The Meaning of Spring Equinox and Traditions From Around the World

The spring equinox in the Northern Hemisphere is almost upon us.

This event marks the moment when the sun crosses the celestial equator—an imaginary line in the sky above the Earth's equator—from south to north.

In 2021, it occurs on March 20 at 5:37 a.m. ET, or 2:37 a.m. in the Pacific time zone.

The word "equinox" comes from the Latin aequus and nox, which mean "equal" and "night" respectively.

On the March equinox, the length of the day and night is almost equal wherever you are in the world, with the sun shining directly on the equator. This is also the case for the other equinox in September.

The March and September equinoxes occur in between the summer and winter solstices, marking the two points in the year when the Earth's axis is tilted neither towards or away from the sun.

The Earth's axis of rotation is tilted 23.4 degrees to its orbital motion around the sun—a phenomenon that gives rise to the seasons.

The March equinox marks the beginning of astronomical spring in the Northern Hemisphere and the start of astronomical fall in the Southern Hemisphere. The opposite is true for the September equinox.

There is, however, another way to define the start dates of seasons—the meteorological definitions. These are based on average temperatures rather than astronomical events such as the equinoxes and solstices.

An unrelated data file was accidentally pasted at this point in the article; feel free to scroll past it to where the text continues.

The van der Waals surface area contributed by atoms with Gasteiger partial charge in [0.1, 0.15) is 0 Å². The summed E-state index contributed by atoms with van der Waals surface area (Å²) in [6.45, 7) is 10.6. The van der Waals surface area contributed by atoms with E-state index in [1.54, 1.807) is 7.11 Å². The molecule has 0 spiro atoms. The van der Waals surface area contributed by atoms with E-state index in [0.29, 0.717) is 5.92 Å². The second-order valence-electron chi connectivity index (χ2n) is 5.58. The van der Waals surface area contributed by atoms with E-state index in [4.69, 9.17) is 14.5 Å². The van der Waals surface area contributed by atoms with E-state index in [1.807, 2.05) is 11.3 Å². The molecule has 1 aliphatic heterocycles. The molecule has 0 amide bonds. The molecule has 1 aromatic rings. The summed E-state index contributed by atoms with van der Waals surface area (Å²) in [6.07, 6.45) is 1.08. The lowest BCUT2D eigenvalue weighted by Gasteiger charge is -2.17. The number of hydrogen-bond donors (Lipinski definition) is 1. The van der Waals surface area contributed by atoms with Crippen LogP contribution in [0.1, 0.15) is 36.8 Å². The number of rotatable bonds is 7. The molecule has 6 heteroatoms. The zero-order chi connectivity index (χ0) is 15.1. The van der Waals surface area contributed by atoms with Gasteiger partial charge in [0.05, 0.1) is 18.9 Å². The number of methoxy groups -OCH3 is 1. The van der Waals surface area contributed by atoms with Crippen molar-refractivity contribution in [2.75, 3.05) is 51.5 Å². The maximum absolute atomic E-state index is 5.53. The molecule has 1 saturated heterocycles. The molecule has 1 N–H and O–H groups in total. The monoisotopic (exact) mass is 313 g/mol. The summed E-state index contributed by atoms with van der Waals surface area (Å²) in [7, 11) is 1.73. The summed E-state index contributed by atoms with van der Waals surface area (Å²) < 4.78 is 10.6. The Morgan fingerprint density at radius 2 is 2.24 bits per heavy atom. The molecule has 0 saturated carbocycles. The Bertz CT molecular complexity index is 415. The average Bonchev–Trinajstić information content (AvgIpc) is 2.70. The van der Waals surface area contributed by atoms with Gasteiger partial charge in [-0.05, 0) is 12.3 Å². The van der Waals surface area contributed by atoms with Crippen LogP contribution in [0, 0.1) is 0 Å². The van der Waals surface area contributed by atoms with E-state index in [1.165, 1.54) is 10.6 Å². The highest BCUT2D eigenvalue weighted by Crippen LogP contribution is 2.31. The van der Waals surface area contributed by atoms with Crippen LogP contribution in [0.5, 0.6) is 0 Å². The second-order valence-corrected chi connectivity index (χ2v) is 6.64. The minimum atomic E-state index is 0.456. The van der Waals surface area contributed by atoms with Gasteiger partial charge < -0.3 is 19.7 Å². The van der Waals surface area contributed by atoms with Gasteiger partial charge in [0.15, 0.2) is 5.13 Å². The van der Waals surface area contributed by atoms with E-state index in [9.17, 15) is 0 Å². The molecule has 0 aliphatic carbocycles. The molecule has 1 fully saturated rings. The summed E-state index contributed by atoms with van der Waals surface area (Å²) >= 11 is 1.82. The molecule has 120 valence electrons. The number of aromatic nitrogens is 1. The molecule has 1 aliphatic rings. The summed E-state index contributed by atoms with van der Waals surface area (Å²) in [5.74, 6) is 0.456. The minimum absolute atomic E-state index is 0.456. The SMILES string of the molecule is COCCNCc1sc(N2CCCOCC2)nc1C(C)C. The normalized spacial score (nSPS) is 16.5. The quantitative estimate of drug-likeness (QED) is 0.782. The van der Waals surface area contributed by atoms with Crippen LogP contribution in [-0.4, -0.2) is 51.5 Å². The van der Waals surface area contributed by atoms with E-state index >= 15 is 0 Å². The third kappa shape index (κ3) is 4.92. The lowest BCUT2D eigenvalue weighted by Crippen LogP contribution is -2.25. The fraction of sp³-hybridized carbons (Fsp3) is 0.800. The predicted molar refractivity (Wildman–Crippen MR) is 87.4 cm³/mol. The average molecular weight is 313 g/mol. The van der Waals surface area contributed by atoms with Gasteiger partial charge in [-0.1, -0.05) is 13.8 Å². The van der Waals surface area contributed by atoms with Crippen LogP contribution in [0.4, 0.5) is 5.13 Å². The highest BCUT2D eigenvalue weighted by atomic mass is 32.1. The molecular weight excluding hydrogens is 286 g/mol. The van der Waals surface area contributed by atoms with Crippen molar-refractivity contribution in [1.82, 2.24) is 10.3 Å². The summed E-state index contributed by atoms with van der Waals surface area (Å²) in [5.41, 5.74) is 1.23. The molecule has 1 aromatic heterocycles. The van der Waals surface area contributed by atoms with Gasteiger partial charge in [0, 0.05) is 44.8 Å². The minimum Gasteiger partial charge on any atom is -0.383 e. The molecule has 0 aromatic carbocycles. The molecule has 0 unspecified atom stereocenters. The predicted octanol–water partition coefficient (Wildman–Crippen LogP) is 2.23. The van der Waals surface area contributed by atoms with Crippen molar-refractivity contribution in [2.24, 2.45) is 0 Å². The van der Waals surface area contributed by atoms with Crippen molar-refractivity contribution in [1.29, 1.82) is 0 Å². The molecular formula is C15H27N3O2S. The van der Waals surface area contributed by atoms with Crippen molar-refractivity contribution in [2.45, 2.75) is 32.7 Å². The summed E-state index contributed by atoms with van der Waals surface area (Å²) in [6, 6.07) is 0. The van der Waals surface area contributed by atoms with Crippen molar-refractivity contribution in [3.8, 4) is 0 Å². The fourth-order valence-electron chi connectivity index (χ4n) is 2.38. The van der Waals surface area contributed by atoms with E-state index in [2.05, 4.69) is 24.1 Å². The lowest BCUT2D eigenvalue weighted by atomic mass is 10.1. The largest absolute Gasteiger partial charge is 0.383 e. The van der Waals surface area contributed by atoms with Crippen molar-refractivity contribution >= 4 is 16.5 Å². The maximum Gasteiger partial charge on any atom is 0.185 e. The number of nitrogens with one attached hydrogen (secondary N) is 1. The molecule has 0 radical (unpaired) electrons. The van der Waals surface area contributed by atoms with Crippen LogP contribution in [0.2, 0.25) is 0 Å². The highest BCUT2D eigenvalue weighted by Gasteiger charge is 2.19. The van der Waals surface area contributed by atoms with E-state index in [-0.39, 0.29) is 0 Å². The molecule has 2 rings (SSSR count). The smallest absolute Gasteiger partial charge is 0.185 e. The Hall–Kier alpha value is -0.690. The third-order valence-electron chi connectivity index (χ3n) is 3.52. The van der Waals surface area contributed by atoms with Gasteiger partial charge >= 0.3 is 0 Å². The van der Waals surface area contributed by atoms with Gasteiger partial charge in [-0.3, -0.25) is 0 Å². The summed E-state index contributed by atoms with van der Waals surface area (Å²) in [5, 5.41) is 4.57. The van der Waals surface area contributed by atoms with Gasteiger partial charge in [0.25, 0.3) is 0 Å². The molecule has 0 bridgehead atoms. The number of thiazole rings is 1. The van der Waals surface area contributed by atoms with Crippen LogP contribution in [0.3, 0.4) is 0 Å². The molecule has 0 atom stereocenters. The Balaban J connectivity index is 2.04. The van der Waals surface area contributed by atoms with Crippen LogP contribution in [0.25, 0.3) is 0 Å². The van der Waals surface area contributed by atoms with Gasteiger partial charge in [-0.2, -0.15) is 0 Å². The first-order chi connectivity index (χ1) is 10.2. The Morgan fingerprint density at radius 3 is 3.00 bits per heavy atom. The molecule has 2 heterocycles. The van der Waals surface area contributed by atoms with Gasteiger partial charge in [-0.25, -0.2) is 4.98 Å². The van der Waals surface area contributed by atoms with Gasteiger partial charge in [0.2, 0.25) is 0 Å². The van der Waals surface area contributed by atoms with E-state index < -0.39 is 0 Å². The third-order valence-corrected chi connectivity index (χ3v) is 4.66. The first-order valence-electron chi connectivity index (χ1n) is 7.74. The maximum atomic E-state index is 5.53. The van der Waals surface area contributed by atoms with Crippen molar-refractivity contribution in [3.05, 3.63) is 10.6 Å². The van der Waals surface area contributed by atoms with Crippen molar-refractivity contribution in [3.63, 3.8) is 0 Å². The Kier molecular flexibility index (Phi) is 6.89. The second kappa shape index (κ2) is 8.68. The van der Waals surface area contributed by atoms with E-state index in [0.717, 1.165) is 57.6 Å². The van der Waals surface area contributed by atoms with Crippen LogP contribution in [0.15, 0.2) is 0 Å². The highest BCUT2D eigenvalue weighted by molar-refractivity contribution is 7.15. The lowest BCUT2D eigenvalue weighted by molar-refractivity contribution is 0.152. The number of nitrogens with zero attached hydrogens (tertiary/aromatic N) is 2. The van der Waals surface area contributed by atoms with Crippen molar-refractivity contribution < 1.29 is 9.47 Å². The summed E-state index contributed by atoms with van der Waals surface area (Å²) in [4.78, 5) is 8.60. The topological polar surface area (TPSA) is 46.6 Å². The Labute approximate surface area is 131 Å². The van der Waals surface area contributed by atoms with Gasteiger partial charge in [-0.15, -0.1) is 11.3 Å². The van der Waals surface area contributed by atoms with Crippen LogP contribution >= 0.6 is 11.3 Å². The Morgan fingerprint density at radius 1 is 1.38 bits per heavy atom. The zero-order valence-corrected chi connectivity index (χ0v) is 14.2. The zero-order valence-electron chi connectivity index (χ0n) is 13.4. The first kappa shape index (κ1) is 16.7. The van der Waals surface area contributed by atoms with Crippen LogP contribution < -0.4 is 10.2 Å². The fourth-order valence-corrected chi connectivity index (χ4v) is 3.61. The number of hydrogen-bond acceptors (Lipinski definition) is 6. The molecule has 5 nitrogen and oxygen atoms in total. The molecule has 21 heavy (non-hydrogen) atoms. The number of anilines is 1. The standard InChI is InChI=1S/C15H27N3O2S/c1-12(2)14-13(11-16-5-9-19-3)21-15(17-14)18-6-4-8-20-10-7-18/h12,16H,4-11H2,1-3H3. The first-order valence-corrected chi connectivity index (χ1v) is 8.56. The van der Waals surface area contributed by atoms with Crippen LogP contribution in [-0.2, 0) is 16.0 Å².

For millennia, these events have played an important role for cultures around the world. There are many ancient archeological sites that mark them, with the designs of temples and other structures taking into account the sun's movements on these days.

There are also several traditions linked to the March equinox that persist to this day.

For example, there is a Chinese custom where people try to balance eggs—a symbol of fertility—on the day of the March equinox in the hopes of bringing good luck and prosperity.

This has given rise to the urban myth that the March equinox is the only day of the year when eggs can be balanced on their ends. However, this is not true.

Iranian New Year—known as Nowruz—occurs on the March equinox, according to the Persian calendar. It has been celebrated for more than 3,000 years.

In Japan, Buddhists celebrate a holiday known as Higan or Ohigan for three days before and after the spring and fall equinoxes. It is a chance for people to return to their hometowns and remember their ancestors.

Maya archaeological site on spring equinox
The sun shines directly through the door of the Seven Dolls Temple, as it rises on the spring equinox at the Mayan site of Dzibilchaltun, in Yucatán, Mexico, on March 21, 2019. HUGO BORGES/AFP via Getty Images